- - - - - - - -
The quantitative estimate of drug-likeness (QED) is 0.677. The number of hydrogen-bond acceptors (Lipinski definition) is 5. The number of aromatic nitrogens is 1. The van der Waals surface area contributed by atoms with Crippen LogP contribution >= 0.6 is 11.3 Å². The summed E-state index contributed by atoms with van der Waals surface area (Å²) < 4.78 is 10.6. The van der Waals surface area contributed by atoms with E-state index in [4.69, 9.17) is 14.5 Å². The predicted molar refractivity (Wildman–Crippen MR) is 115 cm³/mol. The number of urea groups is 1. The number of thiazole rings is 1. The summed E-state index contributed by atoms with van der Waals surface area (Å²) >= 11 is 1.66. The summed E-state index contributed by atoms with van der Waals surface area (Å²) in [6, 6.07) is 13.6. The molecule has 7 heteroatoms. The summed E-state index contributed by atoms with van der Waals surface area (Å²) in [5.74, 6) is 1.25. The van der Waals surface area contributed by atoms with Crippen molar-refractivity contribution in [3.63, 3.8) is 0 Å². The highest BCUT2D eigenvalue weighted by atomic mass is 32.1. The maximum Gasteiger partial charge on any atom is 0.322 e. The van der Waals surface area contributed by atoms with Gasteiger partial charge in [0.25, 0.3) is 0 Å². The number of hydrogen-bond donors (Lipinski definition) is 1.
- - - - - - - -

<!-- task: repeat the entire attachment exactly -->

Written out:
The quantitative estimate of drug-likeness (QED) is 0.677. The number of hydrogen-bond acceptors (Lipinski definition) is 5. The number of aromatic nitrogens is 1. The van der Waals surface area contributed by atoms with Crippen LogP contribution >= 0.6 is 11.3 Å². The summed E-state index contributed by atoms with van der Waals surface area (Å²) < 4.78 is 10.6. The van der Waals surface area contributed by atoms with E-state index in [4.69, 9.17) is 14.5 Å². The predicted molar refractivity (Wildman–Crippen MR) is 115 cm³/mol. The number of urea groups is 1. The number of thiazole rings is 1. The summed E-state index contributed by atoms with van der Waals surface area (Å²) >= 11 is 1.66. The summed E-state index contributed by atoms with van der Waals surface area (Å²) in [6, 6.07) is 13.6. The molecule has 7 heteroatoms. The summed E-state index contributed by atoms with van der Waals surface area (Å²) in [5.74, 6) is 1.25. The van der Waals surface area contributed by atoms with Crippen molar-refractivity contribution in [3.63, 3.8) is 0 Å². The highest BCUT2D eigenvalue weighted by atomic mass is 32.1. The maximum Gasteiger partial charge on any atom is 0.322 e. The van der Waals surface area contributed by atoms with Gasteiger partial charge in [0.25, 0.3) is 0 Å². The number of hydrogen-bond donors (Lipinski definition) is 1.